Established in 1994 on Chicago’s Near West Side, the Grace House residential program provides interim housing, emotional and spiritual support, and professional counseling to women exiting Illinois’ prison system. The organization, itself a division of St. Leonard’s Ministries, operates from the foundational belief that men and women recently released from prison want to lead productive and whole lives – and that they deserve to live in a setting that supports achieving this goal. Grace House residents, alumni and staff were honored in the recounting of their organization’s collaboration with Victory Gardens. A significant portion of the program staff present were themselves graduates of Grace House programming, and shared readily about how they daily apply their own experiences in encouraging other participants.
Many non-profits parade out sob stories to provoke sympathetic paddle raises. Program participants or beneficiaries often have to suffer through the discomfiting experience of sharing their lives’ worst moments. And much philanthropic fundraising strategy seems rooted in the belief that donors’ heartstrings and purse-strings are intimately connected. At least from the perspective provided by this CIW Workshop, this partnership successfully avoided those patronizing tropes – and left both organizations and those they serve better as a result.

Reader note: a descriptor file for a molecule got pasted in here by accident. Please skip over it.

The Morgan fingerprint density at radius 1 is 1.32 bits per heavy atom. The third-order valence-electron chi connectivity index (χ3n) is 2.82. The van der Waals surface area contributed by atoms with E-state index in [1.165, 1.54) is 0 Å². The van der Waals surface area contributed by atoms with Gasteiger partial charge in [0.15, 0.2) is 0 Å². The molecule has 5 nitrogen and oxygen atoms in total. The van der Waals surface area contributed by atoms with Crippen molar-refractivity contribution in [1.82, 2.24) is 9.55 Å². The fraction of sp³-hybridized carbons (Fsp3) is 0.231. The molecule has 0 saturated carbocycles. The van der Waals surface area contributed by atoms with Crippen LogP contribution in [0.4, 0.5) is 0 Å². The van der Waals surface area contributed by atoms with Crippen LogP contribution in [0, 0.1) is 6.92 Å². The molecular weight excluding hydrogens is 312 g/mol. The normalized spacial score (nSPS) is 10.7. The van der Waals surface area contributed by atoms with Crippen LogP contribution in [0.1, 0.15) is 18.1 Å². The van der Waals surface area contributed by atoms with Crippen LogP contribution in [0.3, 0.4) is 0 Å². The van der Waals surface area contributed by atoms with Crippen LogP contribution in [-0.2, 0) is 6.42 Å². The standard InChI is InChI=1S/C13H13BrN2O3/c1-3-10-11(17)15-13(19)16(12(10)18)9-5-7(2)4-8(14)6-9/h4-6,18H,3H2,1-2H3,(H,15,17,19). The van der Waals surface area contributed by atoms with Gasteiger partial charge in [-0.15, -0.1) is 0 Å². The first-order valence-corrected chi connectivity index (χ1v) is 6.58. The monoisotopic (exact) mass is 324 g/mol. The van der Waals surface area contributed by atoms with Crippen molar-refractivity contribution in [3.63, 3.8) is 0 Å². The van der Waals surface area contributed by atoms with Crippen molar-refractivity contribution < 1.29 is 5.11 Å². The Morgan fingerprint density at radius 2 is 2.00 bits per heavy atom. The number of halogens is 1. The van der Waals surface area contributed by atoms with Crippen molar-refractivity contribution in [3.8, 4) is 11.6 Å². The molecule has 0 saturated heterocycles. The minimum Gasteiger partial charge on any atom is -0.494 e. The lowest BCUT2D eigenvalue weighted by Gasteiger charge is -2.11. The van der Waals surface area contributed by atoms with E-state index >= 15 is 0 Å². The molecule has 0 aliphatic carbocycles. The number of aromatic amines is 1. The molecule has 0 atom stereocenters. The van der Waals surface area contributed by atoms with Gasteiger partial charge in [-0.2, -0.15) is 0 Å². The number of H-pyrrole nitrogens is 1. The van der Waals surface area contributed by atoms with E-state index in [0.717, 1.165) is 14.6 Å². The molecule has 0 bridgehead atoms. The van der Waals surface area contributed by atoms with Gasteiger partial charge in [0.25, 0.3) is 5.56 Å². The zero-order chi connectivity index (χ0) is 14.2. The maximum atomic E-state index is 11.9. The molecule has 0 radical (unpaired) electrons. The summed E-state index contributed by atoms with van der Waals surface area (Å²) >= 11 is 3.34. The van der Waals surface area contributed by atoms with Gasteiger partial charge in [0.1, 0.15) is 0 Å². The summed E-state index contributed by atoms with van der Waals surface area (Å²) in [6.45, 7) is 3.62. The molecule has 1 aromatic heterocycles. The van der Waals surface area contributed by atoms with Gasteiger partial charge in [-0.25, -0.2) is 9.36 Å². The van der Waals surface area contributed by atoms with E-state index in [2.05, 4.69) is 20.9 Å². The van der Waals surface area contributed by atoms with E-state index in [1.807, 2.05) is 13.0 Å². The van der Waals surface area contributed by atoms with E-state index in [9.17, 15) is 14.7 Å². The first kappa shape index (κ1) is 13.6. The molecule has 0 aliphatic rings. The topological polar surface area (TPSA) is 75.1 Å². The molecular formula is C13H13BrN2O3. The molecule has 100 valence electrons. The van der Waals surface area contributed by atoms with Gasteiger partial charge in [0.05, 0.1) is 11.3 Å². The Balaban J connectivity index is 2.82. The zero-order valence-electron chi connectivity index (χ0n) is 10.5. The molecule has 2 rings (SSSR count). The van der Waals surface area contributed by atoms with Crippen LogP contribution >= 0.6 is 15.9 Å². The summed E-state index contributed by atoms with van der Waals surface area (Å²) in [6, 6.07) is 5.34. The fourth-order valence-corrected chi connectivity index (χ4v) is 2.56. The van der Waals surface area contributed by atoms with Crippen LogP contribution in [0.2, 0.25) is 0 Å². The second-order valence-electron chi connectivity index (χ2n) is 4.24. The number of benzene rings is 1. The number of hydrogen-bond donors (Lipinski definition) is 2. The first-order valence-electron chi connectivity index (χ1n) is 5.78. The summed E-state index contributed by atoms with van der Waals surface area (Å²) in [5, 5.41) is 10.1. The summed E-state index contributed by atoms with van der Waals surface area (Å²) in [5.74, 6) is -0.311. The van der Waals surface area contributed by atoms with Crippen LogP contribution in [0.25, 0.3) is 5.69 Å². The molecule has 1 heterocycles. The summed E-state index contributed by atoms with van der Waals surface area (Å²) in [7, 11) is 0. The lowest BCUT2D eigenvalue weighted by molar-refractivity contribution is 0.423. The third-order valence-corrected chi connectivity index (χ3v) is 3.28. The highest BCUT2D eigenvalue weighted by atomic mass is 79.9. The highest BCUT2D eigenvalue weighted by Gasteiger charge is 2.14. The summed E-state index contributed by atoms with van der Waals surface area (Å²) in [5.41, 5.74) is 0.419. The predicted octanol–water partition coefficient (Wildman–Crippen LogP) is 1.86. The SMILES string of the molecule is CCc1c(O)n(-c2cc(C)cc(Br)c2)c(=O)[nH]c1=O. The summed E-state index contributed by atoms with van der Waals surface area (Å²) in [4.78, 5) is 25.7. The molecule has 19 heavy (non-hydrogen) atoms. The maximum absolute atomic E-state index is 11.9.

Funding followed mission – not vice versa.
Victory Gardens staff provided an overview of the play and the collaboration with Grace House/St. Leonard’s during the creative process for the play Lettie. But then they left the stories of the partnership’s impact to the stakeholders whose voices should matter the most. The event’s featured panel was comprised entirely of Grace House residents, alumni and staff. Each woman in attendance from Grace House had the opportunity to share (if they felt inclined to do so), and were encouraged to give voice to what they wanted other audience members to know about them and their experiences. In word, deed, and structure, the “Story Circles” event delivered on the promise of empowerment.
Incarceration in Context
Many of the women present from Grace House spoke candidly of how intimately Lettie’s story mirrored their own – especially her struggle to regain custody of her teenage children following her release from prison. Three out of four panelists who had participated in Grace House’s programming specifically connected with Lettie’s disorienting experience of separation and reunification with her children. Unexpected – and perhaps even more acutely painful – were their initial experiences reuniting with their children on the outside. Behind bars, each had eagerly anticipated and longed for a return to close relationship. However, once released, they found that leaving prison did not immediately erase the distance that time and space apart had created.